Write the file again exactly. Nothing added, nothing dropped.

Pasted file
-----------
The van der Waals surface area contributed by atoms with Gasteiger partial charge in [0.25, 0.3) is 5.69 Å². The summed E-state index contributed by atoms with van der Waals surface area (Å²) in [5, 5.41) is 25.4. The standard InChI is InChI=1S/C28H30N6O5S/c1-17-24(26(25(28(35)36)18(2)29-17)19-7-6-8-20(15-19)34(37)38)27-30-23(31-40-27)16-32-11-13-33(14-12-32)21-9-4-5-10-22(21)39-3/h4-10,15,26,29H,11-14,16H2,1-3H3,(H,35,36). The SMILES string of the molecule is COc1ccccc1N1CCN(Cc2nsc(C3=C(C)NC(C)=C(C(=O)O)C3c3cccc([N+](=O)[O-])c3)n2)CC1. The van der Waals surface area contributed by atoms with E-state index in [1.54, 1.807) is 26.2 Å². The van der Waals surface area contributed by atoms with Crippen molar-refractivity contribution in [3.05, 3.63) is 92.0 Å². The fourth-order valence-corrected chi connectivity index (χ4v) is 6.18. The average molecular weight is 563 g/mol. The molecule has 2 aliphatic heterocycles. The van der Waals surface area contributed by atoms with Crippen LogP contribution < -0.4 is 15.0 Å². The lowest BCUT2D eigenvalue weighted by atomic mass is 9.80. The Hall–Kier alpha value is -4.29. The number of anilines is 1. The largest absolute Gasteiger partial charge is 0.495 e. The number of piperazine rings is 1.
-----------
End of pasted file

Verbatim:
The van der Waals surface area contributed by atoms with Gasteiger partial charge in [0.25, 0.3) is 5.69 Å². The summed E-state index contributed by atoms with van der Waals surface area (Å²) in [5, 5.41) is 25.4. The standard InChI is InChI=1S/C28H30N6O5S/c1-17-24(26(25(28(35)36)18(2)29-17)19-7-6-8-20(15-19)34(37)38)27-30-23(31-40-27)16-32-11-13-33(14-12-32)21-9-4-5-10-22(21)39-3/h4-10,15,26,29H,11-14,16H2,1-3H3,(H,35,36). The SMILES string of the molecule is COc1ccccc1N1CCN(Cc2nsc(C3=C(C)NC(C)=C(C(=O)O)C3c3cccc([N+](=O)[O-])c3)n2)CC1. The van der Waals surface area contributed by atoms with E-state index in [1.54, 1.807) is 26.2 Å². The van der Waals surface area contributed by atoms with Crippen molar-refractivity contribution in [3.05, 3.63) is 92.0 Å². The fourth-order valence-corrected chi connectivity index (χ4v) is 6.18. The average molecular weight is 563 g/mol. The molecule has 2 aliphatic heterocycles. The van der Waals surface area contributed by atoms with Crippen LogP contribution < -0.4 is 15.0 Å². The lowest BCUT2D eigenvalue weighted by atomic mass is 9.80. The Hall–Kier alpha value is -4.29. The number of anilines is 1. The largest absolute Gasteiger partial charge is 0.495 e. The number of piperazine rings is 1.